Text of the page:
Unless you are absolutely sure all the ingredients are from naturally occurring sources, there is a strong chance they could be synthetically derived. You could be supplementing with components of chlorinated hydrocarbons (PCBs), petroleum by-products and even sewage sludge. Before you pop another, find out what may be lurking in your vitamins. (See Vitamin toxins in part 1 here)
There are simply no substitutes for certain things found in the natural world. B complex vitamins, (B1-B8) for instance, are a family of water-soluble nutrients that contributes to healthy metabolic functioning in humans and because they are water-soluble they must be replenished regularly. Natural dietary sources of B vitamins include spinach, cabbage, nuts, fish, legumes, beans, and brewer’s yeast. In stark contrast, synthetic B vitamins are created in a lab from petroleum by-products, such as coal tar. The majority of vitamin B-12, also known as cyanocobalamin, is synthesized from hormone and pesticide-laden conventional cow’s liver or activated sewage sludge. Yes, you read that correctly.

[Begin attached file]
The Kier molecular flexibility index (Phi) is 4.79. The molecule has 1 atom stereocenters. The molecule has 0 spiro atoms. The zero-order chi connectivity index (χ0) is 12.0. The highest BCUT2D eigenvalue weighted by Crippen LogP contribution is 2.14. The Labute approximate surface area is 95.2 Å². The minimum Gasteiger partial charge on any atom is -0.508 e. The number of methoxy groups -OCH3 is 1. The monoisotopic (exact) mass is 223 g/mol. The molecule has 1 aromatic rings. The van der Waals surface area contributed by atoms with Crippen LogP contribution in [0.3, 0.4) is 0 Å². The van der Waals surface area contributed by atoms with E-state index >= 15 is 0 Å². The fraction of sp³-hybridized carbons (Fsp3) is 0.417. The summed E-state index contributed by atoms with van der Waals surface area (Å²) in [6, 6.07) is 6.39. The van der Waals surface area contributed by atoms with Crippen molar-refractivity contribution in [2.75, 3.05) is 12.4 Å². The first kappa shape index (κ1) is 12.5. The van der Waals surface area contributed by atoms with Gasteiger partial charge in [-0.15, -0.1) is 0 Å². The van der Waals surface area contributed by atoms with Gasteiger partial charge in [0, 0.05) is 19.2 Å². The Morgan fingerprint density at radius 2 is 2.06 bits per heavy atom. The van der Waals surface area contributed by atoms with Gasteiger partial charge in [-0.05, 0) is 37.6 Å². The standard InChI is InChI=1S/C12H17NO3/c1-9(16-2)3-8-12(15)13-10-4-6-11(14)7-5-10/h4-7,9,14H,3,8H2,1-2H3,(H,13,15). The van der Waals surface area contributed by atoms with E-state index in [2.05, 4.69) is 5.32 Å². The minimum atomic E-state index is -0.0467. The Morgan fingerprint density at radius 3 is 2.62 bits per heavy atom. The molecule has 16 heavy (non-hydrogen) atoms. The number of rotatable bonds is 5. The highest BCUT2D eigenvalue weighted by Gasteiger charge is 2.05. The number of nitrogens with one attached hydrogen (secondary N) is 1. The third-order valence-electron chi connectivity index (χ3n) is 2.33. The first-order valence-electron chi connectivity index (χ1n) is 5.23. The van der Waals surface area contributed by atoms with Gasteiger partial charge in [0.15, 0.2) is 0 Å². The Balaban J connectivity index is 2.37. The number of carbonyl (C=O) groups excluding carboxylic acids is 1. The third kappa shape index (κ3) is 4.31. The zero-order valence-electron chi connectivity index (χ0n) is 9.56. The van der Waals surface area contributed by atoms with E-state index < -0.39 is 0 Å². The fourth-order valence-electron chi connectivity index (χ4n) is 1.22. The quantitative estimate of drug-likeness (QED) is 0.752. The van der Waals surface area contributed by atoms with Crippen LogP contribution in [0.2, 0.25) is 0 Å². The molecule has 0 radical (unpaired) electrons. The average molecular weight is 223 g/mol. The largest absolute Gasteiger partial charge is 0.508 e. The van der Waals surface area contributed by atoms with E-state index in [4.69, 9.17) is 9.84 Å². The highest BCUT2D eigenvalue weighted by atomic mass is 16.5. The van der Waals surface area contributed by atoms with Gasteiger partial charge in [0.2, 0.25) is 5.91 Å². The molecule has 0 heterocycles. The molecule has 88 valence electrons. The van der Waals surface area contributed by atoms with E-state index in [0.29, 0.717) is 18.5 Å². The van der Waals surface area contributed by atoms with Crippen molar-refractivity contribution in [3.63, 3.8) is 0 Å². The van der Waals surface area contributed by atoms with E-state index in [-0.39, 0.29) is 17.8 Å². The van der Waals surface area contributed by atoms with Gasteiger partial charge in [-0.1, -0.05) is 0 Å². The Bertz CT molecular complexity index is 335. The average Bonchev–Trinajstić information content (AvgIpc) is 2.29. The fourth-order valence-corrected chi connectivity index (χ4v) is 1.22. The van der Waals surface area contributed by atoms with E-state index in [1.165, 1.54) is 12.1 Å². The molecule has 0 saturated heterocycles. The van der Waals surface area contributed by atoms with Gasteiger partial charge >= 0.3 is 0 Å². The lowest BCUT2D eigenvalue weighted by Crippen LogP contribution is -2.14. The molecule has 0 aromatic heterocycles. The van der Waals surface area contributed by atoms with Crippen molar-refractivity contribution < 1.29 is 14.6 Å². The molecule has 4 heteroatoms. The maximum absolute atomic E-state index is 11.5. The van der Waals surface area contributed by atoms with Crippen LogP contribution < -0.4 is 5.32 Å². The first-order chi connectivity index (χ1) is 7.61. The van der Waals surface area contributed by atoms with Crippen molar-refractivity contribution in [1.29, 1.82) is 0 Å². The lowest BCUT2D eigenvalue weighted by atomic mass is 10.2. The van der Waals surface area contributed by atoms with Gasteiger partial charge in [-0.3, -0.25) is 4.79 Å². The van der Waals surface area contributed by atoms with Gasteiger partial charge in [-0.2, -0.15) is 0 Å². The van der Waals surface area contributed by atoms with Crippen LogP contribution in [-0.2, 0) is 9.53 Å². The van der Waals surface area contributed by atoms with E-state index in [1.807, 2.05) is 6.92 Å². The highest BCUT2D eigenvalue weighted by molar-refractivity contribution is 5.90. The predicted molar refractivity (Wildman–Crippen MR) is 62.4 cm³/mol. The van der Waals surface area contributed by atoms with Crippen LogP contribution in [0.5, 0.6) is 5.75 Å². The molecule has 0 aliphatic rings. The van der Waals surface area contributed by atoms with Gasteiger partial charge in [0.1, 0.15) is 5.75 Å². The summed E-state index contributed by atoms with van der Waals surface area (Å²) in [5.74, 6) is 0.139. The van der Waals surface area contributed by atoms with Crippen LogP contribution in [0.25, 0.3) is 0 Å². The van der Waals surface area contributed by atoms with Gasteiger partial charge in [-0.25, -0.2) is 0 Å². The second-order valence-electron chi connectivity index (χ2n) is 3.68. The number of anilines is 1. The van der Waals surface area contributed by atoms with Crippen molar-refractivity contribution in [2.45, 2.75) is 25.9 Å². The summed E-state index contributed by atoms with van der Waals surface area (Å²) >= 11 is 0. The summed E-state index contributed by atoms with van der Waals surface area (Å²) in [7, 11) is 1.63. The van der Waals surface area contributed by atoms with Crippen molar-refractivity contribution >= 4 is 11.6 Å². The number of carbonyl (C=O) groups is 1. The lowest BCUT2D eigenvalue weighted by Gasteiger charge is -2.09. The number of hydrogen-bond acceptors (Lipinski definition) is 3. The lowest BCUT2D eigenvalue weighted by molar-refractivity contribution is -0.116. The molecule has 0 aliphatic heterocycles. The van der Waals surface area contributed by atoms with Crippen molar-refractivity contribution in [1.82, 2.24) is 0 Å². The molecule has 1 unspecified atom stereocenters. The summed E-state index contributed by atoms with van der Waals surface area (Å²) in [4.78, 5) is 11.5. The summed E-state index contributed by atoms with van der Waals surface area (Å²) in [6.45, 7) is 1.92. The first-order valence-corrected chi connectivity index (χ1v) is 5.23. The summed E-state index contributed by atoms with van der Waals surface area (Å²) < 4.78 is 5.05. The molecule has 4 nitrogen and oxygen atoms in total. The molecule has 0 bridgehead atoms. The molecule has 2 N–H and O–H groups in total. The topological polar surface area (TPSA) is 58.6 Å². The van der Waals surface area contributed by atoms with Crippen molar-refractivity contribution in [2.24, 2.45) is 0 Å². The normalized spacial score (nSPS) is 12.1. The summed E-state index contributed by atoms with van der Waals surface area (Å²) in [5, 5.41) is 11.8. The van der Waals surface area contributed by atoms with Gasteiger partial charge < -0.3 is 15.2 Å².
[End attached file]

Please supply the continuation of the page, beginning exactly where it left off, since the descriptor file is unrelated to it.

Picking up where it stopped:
Similarly, although vitamin C is readily available from sun-drenched citrus fruits, the synthetic C is manufactured in a lab from sulfuric acid. It’s ironic that manufacturers often compete with each other by touting that their vitamin C product is more “potent” when 1) it’s incomplete ascorbic acid and gets passed out of the body through the urine and 2) it very likely came from the same source — Hoffman-LaRoche in Nutley, New Jersey, the company that cooks up 90% of synthetic vitamin C sold as (fractionated) ascorbic acid.
Are Synthetic Vitamins Harmful?
Aside from the fact that synthetic vitamins are virtually useless to your body because they are incomplete, they can cause health problems if taken over a long period of time.
Unfortunately, most studies investigating vitamins use synthetic versions. On the one hand this is good, as synthetic vitamins in general have overwhelmingly been shown to be largely harmless.